This is a rather short post.
In Norse mythology, the 'Ginnungagap' was the broad void that existed until humans and gods alike came to be. It is said that its existence was prior to that of the manifest universe.
In the northern part of Ginnungagap resides the icy cold of Niflheim, and to the more southernly part lay the equally intense, fiery heat of Muspelheim. The cosmogonic process began when the effulgence of the two met in the middle of Ginnungagap.
In the beginning, before the world of men and gods existed, the spring Hvergelmir, deep in the frozen wastes of Niflheim, gave rise to eleven rivers known as the Elivagar.
Over a long period of time, the glistening water of the Elivagar ran across the icy Niflheim and poured into the northern part of Ginnungagap. Thus, the water froze, forming vast sheets of ice in the void. Hot air from the fiery Muspell melted some of the ice, creating a zone of meltwater amid the ice and snow. Supposedly, it was here life began, the first living thing said to be was a frost giant.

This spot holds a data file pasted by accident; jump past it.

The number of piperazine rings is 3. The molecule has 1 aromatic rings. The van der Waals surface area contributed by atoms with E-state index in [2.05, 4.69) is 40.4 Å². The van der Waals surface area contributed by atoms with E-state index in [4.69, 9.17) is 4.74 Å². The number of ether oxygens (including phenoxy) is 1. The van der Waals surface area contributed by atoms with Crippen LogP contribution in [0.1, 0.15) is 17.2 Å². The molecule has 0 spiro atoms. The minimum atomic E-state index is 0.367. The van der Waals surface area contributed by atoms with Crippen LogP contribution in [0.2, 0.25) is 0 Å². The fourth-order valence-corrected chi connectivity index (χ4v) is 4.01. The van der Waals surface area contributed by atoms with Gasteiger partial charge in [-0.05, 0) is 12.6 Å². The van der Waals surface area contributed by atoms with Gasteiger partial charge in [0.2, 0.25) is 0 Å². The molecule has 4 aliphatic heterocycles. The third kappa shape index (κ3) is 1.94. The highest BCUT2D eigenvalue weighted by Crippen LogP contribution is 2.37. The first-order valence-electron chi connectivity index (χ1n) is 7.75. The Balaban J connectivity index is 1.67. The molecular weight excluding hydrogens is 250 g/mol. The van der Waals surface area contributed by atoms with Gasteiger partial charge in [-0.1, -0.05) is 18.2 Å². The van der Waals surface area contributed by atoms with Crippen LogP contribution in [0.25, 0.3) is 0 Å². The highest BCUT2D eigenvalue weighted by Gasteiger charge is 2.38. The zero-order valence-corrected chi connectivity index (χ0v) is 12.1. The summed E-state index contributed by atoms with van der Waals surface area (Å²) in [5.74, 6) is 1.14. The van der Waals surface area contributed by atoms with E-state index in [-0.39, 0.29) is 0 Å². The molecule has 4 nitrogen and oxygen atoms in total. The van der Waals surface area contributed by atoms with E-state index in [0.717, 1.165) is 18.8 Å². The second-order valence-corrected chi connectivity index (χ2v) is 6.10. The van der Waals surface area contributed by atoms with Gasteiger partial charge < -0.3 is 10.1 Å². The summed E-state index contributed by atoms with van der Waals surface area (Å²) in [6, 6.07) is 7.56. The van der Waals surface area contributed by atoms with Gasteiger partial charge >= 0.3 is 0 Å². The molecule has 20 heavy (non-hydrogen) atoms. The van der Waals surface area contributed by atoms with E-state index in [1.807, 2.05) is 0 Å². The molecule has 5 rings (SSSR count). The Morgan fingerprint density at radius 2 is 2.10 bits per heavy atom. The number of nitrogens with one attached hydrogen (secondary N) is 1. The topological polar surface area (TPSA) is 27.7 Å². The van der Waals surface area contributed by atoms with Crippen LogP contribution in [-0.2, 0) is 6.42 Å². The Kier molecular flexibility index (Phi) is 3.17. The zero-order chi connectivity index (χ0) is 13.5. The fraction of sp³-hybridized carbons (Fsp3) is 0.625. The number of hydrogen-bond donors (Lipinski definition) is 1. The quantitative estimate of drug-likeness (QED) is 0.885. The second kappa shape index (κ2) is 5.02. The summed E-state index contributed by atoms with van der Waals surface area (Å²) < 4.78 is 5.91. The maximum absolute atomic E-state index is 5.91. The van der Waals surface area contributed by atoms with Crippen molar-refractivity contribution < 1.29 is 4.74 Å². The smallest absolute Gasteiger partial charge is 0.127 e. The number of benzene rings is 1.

Ginnungagap appears as the primordial void in the Norse creation account, the Gylfaginning, states:
"Ginnungagap, the Yawning Void... which faced toward the northern quarter, became filled with heaviness, and masses of ice and rime, and from within, drizzling rain and gusts; but the southern part of the Yawning Void was lighted by those sparks and glowing masses which flew out of Muspellheim"
Scandinavian cartographers from the early 15th century attempted to localise or identify Ginnungagap as a real geographic location from which the creation myth derived.
A fragment from a 15th century Old Norse encyclopedic text entitled Gripla places Ginnungagap between Greenland and Vinland.
The Prose Edda of Snorri Sturluson, translated by Arthur Gilchrist Brodeur.
Gripla, Codex No. 115 translated in The Norse Discovery of America, A.M Reeves, N.L. Beamish and R.B. Anderson.
Seaver, Kirsten. "Maps, Myths and Men.''